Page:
4. You have an Aga…

Said roast lamb just doesn’t taste the same when it’s been cooked in a conventional fan oven. Plus, your daughter loves sitting on it to warm up after a long day protesting with Extinction Rebellion.

5. …and a fire pit

Recycling is all well and good until you have the neighbours around so you can show off your brand new outdoor fire pit. Although the appliance already guzzles an unprecedented amount of coal, you’ve noticed it burns better when it’s full of paper waste, meaning it’s time to empty the recycling bin. Sit in the acrid smoke and enjoy the warmth as you heat up the Great Outdoors.

6. Forgetting your keep cup won’t stop you purchasing a morning coffee

You try with all your might to remember the lurid bit of plastic that helps you get 20p off in Pret A Manger and do your bit for the planet. But sometimes on a hectic morning, the reusable cup slips your brain. And when the caffeine crash hits, it doesn’t matter that 6.5 million trees are cut down each year for coffee cups. You need your fix. Now.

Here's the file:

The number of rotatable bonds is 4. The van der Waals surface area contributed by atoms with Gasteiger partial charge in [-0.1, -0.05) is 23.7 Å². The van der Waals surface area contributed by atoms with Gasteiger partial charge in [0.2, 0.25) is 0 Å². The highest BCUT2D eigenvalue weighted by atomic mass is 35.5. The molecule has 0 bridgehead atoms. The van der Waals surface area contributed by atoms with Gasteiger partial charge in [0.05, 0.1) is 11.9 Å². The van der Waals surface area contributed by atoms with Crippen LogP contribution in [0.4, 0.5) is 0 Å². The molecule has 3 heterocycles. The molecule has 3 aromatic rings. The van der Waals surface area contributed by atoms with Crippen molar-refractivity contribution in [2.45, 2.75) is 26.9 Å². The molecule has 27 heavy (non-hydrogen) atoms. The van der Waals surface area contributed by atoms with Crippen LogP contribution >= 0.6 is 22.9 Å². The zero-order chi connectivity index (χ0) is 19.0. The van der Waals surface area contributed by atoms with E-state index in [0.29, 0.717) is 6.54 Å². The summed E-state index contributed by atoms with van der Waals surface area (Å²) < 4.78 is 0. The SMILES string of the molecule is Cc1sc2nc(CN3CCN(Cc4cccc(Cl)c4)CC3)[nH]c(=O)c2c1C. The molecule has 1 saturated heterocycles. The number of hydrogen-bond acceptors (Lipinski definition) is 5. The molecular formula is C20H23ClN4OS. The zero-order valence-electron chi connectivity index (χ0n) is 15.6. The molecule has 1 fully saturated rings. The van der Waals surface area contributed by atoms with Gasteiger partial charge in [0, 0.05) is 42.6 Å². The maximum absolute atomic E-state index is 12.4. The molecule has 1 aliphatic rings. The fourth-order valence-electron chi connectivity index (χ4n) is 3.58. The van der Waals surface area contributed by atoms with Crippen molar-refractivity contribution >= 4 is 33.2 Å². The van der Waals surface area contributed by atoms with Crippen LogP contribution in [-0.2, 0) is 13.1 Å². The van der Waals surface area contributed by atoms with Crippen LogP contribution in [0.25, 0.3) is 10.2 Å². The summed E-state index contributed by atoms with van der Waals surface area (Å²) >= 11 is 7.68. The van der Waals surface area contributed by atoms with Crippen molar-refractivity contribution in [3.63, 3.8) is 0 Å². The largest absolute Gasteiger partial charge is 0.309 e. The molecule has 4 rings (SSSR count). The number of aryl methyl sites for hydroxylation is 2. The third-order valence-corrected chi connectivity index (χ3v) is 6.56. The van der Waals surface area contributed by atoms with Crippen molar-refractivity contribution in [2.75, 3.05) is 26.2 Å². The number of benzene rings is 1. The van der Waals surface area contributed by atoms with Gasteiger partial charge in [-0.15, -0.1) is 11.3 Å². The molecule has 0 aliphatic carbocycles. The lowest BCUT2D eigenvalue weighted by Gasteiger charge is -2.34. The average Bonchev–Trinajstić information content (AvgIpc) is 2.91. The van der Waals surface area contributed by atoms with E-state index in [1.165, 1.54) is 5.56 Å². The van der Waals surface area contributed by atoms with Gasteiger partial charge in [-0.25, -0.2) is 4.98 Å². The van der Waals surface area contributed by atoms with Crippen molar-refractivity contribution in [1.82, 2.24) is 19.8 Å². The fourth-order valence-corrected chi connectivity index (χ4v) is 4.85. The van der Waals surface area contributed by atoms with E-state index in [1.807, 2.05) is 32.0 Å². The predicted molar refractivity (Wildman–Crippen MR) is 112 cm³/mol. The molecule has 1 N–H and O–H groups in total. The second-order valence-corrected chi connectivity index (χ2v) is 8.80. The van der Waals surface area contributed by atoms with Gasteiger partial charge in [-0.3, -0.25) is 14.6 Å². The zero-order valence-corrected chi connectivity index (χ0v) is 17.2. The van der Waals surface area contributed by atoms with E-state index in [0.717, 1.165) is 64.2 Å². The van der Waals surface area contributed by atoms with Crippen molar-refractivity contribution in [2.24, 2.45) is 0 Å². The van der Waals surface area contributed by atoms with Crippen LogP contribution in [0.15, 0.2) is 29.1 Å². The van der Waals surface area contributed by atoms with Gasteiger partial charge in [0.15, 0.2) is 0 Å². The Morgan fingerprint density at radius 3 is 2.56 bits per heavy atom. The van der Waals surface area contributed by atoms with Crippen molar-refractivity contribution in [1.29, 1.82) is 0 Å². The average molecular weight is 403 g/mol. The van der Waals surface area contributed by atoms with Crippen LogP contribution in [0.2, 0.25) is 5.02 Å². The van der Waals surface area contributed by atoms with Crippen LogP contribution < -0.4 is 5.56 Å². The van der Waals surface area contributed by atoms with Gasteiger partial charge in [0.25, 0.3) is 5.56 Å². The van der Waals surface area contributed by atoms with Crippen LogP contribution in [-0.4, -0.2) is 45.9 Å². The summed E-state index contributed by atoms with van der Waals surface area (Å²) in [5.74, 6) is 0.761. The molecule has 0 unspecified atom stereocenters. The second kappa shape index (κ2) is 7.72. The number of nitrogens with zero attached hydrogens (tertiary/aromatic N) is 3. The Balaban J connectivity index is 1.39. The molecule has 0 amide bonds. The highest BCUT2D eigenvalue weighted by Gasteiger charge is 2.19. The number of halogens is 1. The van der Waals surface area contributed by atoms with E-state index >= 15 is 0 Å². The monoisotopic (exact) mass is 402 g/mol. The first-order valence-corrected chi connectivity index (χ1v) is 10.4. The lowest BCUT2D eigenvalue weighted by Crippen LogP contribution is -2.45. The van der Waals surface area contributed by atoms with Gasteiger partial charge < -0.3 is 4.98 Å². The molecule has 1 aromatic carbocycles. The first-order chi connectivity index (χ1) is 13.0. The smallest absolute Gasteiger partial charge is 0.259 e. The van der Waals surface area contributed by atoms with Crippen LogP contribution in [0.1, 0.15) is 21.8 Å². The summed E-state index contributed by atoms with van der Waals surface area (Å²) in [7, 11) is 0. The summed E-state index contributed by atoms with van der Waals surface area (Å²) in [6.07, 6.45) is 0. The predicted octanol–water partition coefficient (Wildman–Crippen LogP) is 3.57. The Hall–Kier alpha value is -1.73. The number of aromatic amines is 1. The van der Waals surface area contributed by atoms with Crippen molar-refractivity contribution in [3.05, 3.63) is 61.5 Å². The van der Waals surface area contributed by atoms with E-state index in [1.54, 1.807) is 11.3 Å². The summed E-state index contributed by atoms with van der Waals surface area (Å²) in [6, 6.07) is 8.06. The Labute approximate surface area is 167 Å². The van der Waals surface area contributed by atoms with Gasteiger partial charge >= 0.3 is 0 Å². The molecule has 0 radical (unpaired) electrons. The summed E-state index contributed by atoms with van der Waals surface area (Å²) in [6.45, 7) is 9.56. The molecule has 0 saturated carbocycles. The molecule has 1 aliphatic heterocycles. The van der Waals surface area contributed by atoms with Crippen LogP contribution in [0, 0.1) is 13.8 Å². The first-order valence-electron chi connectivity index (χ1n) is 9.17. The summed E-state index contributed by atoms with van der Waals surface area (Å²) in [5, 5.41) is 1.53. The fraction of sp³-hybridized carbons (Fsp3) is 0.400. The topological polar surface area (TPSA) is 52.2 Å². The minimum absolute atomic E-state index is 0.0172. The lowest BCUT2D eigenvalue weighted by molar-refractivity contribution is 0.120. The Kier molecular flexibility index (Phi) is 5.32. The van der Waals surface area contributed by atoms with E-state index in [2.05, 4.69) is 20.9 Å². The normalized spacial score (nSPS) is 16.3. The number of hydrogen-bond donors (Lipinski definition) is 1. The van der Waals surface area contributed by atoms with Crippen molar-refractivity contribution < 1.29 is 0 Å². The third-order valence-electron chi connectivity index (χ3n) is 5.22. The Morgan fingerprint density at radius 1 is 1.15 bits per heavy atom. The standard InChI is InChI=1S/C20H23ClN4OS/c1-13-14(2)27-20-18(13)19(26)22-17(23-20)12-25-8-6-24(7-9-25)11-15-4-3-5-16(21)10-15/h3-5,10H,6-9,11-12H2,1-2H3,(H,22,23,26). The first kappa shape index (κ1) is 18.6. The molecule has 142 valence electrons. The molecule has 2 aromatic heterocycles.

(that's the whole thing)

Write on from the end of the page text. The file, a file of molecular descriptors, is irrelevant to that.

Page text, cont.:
7. You recycle your milk bottle tops… but have a coffee pod machine 

Like an urban magpie, you’ve been doing your bit for the environment by squirrelling away milk bottle tops in a shiny stash in the corner of the kitchen. In fact, you’ve taken it upon yourself to become something of a warden in your household, ordering everyone to bin their goods into the seven colour-coded baskets lined up by the back door. So far, so good. That’s until you realise that the coffee pods you use every morning aren’t reyclable and use more energy than you on a morning jog.

8. You replace meaty meals with imported vegetables